University of Texas at Austin to study elusive dark energy

April 28, 2006
$5 million in challenge grant to study elusive dark energy
This computer rendering shows what the upgraded prime focus package on the Hobby-Eberly Telescope will look like, as well as the location of new spectrographs, both critical parts of the Hobby-Eberly Telescope Dark Energy Experiment (HETDEX). Image: HETDEX Team/McDonald Observatory

Light might soon be shed on one of the great enigmas of the universe -- dark energy --thanks to a $5 million challenge grant from Harold C. Simmons of Dallas to The University of Texas at Austin.

Simmons’ grant will help fund the Hobby-Eberly Telescope Dark Energy Experiment (HETDEX) at the university’s McDonald Observatory by matching the next $5 million in private support received.

Discovered in the late 1990s, dark energy is a force causing the universe to expand at an accelerating rate. But scientists are unable to say what the energy is or how it fits with the known laws of physics.

“We know that it dominates the universe,” said David Lambert, a University of Texas at Austin astronomer and the director of McDonald Observatory. “In fact, it composes an estimated 73 percent of the universe, while so-called dark matter accounts for 23 percent, and matter of the familiar kind—the stars, galaxies, all known life—composes only 4 percent.”

Simmons, the chairman of Contran Corp., holds bachelor’s and master’s degrees in economics from The University of Texas at Austin. He has previously given to the school’s athletic programs and its McCombs School of Business, as well as to the University of Texas Southwestern Medical Center at Dallas.

He said he hopes this gift will help HETDEX make astronomical history.

“I find the question of dark energy intriguing and I am glad to help support the innovative research program at McDonald Observatory,” Simmons said.

HETDEX is the best contender for solving the riddle of dark energy, Lambert said, because it will combine a large telescope, a large amount of observing time and an innovative instrument that will allow for a three-dimensional map of up to one million galaxies.

“Many in the scientific community believe that understanding the nature of dark energy is the No. 1 question in all of science,” he said. “We cannot observe dark energy in the laboratory because its effects are seen only on enormous scales. So the universe has to be the laboratory.”

“Harold Simmons’ grant is a terrific example of how philanthropists and universities can be partners in the quest for new knowledge,” said UT President William Powers Jr. “I share Harold’s enthusiasm in this project. The university is extremely grateful for his generosity.”

A team of three UT astronomers—senior research scientists Gary Hill and Phillip MacQueen and Associate Professor Karl Gebhardt—is developing HETDEX using the Hobby-Eberly Telescope, which is the third largest in the world. With support from Simmons and other donors, the McDonald Observatory is upgrading the telescope’s field of view from four arc minutes to 20 arc minutes.

Source: University of Texas at Austin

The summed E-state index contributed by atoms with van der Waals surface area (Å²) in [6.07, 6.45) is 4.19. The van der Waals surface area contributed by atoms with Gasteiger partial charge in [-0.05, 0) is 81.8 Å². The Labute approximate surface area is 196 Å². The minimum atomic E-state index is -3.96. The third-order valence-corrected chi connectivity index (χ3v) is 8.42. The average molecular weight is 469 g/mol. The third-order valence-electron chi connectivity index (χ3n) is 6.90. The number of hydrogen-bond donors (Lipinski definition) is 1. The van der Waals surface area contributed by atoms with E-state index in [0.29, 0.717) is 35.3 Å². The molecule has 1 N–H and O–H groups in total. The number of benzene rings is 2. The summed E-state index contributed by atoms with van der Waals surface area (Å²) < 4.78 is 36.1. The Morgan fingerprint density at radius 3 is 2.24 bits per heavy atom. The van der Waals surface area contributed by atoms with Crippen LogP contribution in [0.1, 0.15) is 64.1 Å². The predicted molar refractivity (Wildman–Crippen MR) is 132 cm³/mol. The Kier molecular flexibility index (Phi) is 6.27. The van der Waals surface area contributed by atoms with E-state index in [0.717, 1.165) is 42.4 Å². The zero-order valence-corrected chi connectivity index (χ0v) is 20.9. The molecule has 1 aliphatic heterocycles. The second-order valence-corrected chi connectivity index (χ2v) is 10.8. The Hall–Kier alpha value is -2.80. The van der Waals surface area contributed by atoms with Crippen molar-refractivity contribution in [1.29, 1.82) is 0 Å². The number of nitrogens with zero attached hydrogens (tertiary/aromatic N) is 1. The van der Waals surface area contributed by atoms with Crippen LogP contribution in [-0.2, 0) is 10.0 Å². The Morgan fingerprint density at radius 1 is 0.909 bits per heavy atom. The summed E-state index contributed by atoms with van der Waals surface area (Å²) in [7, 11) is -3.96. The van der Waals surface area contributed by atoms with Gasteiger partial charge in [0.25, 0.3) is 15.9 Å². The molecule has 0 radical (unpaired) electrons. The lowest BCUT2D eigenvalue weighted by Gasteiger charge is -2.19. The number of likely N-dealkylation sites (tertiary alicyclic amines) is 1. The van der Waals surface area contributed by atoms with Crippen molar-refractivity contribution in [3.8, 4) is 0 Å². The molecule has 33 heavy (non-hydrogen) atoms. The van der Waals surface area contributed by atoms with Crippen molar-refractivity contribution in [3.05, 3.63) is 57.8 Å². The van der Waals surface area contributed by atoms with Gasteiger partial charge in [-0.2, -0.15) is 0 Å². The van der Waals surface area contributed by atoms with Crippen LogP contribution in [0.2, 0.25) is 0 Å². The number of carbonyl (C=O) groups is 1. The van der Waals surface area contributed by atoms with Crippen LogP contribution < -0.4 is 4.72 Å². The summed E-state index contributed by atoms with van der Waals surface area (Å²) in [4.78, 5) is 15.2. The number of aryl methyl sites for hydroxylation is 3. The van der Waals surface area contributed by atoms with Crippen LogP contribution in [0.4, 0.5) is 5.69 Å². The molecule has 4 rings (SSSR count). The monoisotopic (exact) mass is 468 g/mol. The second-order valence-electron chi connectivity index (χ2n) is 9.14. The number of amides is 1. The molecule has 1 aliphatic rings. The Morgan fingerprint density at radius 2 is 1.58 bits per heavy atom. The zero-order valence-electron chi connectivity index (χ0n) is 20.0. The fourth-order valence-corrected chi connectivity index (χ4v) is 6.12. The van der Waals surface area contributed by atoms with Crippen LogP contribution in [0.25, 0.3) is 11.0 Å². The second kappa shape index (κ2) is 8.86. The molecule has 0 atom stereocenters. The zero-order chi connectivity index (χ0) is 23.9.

Explore further: Researchers gain insight into a physical phenomenon that leads to earthquakes

Related Stories

Fermi finds possible dark matter ties in Andromeda galaxy

February 21, 2017

NASA's Fermi Gamma-ray Space Telescope has found a signal at the center of the neighboring Andromeda galaxy that could indicate the presence of the mysterious stuff known as dark matter. The gamma-ray signal is similar to ...

How do you cool a city in a warming world?

February 21, 2017

Globally, 2016 was the warmest year on record. In Los Angeles, temperature records were shattered last summer during scorching heat waves that saw highs of 100 degrees for five days straight.

Next-gen dark matter detector in a race to finish line

February 13, 2017

The race is on to build the most sensitive U.S.-based experiment designed to directly detect dark matter particles. Department of Energy officials have formally approved a key construction milestone that will propel the project ...

Recommended for you

Does Pluto have the ingredients for life?

February 23, 2017

Pluto has long been viewed as a distant, cold and mostly dead world, but the first spacecraft to pass by it last year revealed many surprises about this distant dwarf planet.

Neural networks promise sharpest ever images

February 22, 2017

Telescopes, the workhorse instruments of astronomy, are limited by the size of the mirror or lens they use. Using 'neural nets', a form of artificial intelligence, a group of Swiss researchers now have a way to push past ...

Surprising dunes on comet Chury

February 22, 2017

Surprising images from the Rosetta spacecraft show the presence of dune-like patterns on the surface of comet Chury. Researchers at the Laboratoire de Physique et Mécanique des Milieux Hétérogènes (CNRS/ESPCI Paris/UPMC/Université ...

Lowest-frequency accreting millisecond X-ray pulsar found

February 22, 2017

(Phys.org)—Astronomers have found the lowest-frequency accreting millisecond X-ray pulsar in the X-ray source known as IGR J17062−6143. By analyzing the data provided by the Rossi X-ray Timing Explorer (RXTE) spacecraft, ...

0 comments

Please sign in to add a comment. Registration is free, and takes less than a minute. Read more

Click here to reset your password.
Sign in to get notified via email when new comments are made.